I have several small 6″ skillets. This one holds an individual serving of baked pasta.
Everyone knows that when it comes to live oak trees, wine and cast iron; older is better.
I’ve rightfully come into several skillets of varying sizes, but the two I use most, sometimes three times a day, belonged to my Grandmothers. The large skillet is from the maternal side, and the medium is from the paternal clan.
Both pans are seasoned to perfection. I use these heavy pans for everything from brown sugared bacon to red pepper stir- fry. A simple swish in the kitchen sink in–between uses keeps the flavors pure. The perfect purveyors of heat, every dish cooked in cast iron comes out even and tasty.
Here’s a cake I made in the large cast iron skillet.
My husband’s family never used cast iron
cookware (bless his mama’s New YorkÂ heart), and the first month we were married, I caught him feverishly scrubbing one of my skillets with STEEL WOOL! He quickly learned the art of proper cast iron care, and also gained a new appreciation for the art of a proper hissy fit.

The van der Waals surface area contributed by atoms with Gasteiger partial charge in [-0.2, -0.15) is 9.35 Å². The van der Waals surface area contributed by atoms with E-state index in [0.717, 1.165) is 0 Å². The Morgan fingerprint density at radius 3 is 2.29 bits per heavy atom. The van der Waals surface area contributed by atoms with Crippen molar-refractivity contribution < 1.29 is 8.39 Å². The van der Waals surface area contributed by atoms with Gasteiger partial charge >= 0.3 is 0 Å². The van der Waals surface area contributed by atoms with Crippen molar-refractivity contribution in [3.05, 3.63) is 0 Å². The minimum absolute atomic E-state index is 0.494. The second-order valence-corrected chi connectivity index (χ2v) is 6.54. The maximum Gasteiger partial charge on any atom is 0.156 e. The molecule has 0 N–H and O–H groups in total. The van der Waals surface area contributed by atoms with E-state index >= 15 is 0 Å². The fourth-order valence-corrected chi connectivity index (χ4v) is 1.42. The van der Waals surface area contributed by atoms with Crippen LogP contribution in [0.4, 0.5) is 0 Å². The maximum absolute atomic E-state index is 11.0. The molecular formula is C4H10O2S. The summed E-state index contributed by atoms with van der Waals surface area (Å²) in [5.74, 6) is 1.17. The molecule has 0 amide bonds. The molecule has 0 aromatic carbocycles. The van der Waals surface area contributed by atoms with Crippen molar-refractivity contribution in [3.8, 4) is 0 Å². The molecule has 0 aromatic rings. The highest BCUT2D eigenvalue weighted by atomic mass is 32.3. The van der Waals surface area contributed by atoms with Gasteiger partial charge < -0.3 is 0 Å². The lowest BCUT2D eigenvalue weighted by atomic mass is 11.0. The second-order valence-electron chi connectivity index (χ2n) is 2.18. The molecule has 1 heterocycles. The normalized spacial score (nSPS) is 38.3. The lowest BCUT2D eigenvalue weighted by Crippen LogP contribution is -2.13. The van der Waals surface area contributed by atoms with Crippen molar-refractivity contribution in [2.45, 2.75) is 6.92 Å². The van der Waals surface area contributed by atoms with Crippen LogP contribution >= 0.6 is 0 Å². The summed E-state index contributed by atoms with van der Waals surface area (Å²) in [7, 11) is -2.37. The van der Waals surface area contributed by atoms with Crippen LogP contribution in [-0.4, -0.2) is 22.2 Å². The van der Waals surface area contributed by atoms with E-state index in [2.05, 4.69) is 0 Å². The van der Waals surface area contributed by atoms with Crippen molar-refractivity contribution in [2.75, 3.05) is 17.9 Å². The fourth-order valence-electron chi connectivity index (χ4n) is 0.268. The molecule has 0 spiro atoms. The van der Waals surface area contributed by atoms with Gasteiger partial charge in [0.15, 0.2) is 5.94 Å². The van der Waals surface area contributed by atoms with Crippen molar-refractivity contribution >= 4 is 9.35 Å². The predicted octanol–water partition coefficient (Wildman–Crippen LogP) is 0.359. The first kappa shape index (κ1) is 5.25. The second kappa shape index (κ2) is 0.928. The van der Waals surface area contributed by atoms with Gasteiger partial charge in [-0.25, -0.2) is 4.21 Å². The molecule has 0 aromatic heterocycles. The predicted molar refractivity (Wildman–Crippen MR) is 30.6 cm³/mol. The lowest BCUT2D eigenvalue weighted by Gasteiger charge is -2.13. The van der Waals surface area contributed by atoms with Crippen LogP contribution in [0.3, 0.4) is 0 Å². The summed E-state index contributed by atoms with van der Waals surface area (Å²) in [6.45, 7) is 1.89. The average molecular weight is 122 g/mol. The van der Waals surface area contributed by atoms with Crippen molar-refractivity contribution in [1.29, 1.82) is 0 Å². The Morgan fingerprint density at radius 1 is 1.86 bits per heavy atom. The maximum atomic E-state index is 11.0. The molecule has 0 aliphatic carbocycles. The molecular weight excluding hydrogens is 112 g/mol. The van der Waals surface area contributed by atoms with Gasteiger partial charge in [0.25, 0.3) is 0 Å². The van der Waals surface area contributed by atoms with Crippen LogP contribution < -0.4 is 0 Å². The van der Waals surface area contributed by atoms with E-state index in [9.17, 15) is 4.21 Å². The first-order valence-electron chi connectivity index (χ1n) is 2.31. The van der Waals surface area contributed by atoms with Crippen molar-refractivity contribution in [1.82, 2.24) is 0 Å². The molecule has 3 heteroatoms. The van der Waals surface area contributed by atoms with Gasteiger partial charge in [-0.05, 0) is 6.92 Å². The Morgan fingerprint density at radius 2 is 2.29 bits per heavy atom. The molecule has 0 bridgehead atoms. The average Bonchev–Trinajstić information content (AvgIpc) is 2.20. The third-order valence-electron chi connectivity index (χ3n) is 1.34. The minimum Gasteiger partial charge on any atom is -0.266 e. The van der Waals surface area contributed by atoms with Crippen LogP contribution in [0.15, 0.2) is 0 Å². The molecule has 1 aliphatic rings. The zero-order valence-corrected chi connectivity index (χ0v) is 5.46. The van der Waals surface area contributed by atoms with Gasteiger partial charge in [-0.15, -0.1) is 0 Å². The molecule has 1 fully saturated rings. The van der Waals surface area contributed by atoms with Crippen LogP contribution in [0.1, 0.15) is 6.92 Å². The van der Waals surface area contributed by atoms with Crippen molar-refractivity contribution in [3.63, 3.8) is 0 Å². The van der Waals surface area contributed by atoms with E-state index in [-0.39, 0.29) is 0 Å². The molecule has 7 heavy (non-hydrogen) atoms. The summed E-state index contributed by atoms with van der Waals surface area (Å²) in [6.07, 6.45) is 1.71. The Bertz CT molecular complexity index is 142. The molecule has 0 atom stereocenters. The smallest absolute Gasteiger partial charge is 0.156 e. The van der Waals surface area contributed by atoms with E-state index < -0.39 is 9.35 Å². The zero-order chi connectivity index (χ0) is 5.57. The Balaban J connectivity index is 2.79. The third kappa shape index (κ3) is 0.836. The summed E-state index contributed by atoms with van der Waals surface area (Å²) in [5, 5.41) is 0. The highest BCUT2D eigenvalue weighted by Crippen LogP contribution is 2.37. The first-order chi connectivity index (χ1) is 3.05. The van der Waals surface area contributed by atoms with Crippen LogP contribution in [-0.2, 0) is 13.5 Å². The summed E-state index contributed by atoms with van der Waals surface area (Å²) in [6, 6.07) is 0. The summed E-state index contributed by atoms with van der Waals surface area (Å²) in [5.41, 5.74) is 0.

You do what you have to do for the sake of the family’s cast iron.
Anyway . . .
Nothing melds that brown sugar and pineapple juice together better than heavy cast iron.
My boys love fried okra
cooked in the cast iron, and I’m glad to cook it for them. And someday, I’llÂ be thrilled to pass my collection of cast iron to my future daughter-in-laws, as long as they use it to cook my sons some perfectly seasoned, hot and crispy okra.
Although . . . I’m just modern-enough of a belle to think maybe it’s time my sons learned to fry their own okra.
Especially if there’s a chance their future wives come from a non-cast iron kind of family.
Because God help us, then we’ll have bigger fish to fry.
This article recently appeared in it’s original version at Gulf Coast News Today.Â
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